Published on : Thursday, March 2, 2017
Visitors from Germany, Britain and Russia are expected to flock to the country.
The Mediterranean country has banked its hopes on its sun-drenched beaches and ancient monuments to pull the country out of a deep recession. Tourism is Greek economy’s biggest revenue-earner, accounting for about 17% of output.
The country aims at 2.7 percent growth in2017 and hopes to return to bond market this year, after seven years in bailouts that plunged it into deep recession.
But the projections hinge on Greece concluding a review soon of its bailout progress with its international lenders, avoiding a flare-up in relations with neighbouring Turkey and handling the migrant crisis efficiently.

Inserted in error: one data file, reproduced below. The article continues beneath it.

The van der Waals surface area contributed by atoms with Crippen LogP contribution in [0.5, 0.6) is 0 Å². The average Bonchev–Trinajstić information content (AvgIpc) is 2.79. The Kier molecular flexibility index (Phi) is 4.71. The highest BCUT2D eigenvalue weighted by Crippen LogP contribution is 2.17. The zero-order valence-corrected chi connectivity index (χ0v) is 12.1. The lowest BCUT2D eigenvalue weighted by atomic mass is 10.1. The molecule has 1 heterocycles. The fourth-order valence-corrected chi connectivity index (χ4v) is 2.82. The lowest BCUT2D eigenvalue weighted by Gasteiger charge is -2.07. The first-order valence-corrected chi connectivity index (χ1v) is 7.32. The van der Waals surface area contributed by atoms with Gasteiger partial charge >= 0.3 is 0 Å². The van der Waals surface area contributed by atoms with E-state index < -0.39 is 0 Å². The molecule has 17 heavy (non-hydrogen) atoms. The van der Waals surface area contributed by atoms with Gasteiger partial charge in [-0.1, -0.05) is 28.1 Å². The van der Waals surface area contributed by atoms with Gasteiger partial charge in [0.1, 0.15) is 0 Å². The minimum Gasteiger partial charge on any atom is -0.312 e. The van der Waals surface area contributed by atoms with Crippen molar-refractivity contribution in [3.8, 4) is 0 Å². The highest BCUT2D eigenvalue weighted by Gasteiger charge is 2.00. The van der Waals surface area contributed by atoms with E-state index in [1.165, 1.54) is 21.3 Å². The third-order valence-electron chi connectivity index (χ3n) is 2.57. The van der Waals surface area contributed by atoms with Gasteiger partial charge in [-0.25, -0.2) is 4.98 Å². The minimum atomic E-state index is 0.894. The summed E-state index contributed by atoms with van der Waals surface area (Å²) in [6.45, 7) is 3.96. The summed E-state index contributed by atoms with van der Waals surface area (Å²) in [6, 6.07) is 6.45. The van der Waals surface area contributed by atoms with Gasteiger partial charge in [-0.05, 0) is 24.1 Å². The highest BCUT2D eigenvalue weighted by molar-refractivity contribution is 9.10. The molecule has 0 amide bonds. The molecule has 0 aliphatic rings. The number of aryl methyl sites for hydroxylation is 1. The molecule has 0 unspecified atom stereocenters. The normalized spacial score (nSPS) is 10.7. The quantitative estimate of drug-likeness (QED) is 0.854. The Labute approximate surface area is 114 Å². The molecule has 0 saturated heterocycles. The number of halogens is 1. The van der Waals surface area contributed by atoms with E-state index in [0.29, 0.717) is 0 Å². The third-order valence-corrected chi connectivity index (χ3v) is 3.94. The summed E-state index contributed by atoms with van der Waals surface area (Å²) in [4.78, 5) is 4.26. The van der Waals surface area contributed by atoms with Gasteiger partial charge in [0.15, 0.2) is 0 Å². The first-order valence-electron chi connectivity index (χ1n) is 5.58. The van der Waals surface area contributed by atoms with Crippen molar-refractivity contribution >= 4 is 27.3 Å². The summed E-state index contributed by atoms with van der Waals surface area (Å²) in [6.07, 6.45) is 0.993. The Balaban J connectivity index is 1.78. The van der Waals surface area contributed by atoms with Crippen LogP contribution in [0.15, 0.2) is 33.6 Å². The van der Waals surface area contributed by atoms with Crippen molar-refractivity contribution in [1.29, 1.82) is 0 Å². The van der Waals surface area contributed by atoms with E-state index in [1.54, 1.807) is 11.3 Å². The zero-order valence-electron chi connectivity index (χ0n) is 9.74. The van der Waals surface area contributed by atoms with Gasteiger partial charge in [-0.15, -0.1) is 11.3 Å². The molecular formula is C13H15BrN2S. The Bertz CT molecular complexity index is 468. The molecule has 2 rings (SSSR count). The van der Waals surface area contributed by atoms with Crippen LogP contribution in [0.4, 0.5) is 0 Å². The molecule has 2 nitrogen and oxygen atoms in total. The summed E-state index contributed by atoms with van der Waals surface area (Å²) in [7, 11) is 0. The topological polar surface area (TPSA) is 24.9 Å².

Andreas Andreadis, head of Greece’s main tourism body SETE (Association of Greek Tourism Enterprises), said tourism revenues are seen rising by up to 10% this year to 11 billion euros on the back of an expected record 17 million visitors.
He added that he expected a drop in cruise arrivals this year, from 2.5 million last year, due to the political instability in the region and mainly Turkey, which holds a constitutional referendum in April.
Problems managing the migrant crisis last year took a toll on bookings for Greece, a gateway for migrants to Europe, and forced business to slash prices, which in turn led to reduced revenues despite a peak in arrivals.